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Mass Spectrometry

Mass spectrometry is an analytical method used to identify chemical substances by ionizing the material, focusing the resulting ions into a beam, then separating them according to the ratios of their mass to their net electric charge. The instruments have six basic components: 1) a high vacuum system into which the substances are initially introduced, which creates low pressure essential for the production of free electrons and ions in the gas phase; 2) an ion source which converts the sample into a beam of charged particles; 3) a mechanism for focusing it into a narrower beam; 4) acceleration of the beam through a voltage drop; 5) a mass analyzer that separates the beam into its components; and 6) a detector that can observe or collect the separated beams.

Traditional mass spectrometers, such as thermal ionization mass spectrometers and gas source mass spectrometers, vary mainly in type of ion source employed. Accelerator mass spectrometers add an additional step: injection of negatively charged C ions from the material being analyzed into a nuclear particle accelerator.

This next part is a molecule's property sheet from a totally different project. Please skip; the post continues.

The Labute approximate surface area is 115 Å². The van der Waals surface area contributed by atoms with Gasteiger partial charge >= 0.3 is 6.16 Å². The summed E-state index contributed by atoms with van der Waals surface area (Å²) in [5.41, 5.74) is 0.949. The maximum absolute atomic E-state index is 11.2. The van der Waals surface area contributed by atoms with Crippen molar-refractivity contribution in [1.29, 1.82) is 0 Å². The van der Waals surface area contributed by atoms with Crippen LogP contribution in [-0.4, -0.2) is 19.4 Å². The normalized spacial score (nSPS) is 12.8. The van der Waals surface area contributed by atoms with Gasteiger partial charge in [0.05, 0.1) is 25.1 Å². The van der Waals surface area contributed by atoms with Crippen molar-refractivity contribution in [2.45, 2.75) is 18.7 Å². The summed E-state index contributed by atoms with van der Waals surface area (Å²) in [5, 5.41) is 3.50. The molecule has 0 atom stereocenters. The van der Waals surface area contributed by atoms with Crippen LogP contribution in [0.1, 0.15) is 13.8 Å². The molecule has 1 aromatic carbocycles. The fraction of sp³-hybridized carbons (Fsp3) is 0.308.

Mass spectrometers are used to separate isotopes and measure the abundance of concentrated isotopes when used as tracers in fields such as chemistry, biology, and medicine. They are efficient at measuring the ratio of a rare isotope to a common isotope much more accurately than by using absolute ratios. The following types of mass spectrometers are used commonly in hydrologic studies:

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